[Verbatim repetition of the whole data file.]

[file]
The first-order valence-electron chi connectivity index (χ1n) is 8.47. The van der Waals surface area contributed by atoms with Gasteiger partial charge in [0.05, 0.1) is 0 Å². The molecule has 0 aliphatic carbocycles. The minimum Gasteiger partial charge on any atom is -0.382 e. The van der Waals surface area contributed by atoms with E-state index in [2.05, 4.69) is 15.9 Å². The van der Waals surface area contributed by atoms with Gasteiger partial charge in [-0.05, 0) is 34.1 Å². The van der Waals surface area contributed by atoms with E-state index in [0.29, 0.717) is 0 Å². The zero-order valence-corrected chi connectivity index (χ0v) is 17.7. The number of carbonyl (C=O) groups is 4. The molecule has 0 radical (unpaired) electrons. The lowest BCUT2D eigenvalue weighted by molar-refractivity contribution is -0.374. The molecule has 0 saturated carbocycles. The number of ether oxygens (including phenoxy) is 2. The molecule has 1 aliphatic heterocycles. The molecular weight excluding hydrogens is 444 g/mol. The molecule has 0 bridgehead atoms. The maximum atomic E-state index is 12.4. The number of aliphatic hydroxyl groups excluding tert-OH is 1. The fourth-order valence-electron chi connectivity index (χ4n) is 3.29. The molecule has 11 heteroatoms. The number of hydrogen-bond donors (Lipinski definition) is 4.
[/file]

The first-order valence-electron chi connectivity index (χ1n) is 8.47. The van der Waals surface area contributed by atoms with Gasteiger partial charge in [0.05, 0.1) is 0 Å². The molecule has 0 aliphatic carbocycles. The minimum Gasteiger partial charge on any atom is -0.382 e. The van der Waals surface area contributed by atoms with E-state index in [2.05, 4.69) is 15.9 Å². The van der Waals surface area contributed by atoms with Gasteiger partial charge in [-0.05, 0) is 34.1 Å². The van der Waals surface area contributed by atoms with E-state index in [0.29, 0.717) is 0 Å². The zero-order valence-corrected chi connectivity index (χ0v) is 17.7. The number of carbonyl (C=O) groups is 4. The molecule has 0 radical (unpaired) electrons. The lowest BCUT2D eigenvalue weighted by molar-refractivity contribution is -0.374. The molecule has 0 saturated carbocycles. The number of ether oxygens (including phenoxy) is 2. The molecule has 1 aliphatic heterocycles. The molecular weight excluding hydrogens is 444 g/mol. The molecule has 0 bridgehead atoms. The maximum atomic E-state index is 12.4. The number of aliphatic hydroxyl groups excluding tert-OH is 1. The fourth-order valence-electron chi connectivity index (χ4n) is 3.29. The molecule has 11 heteroatoms. The number of hydrogen-bond donors (Lipinski definition) is 4.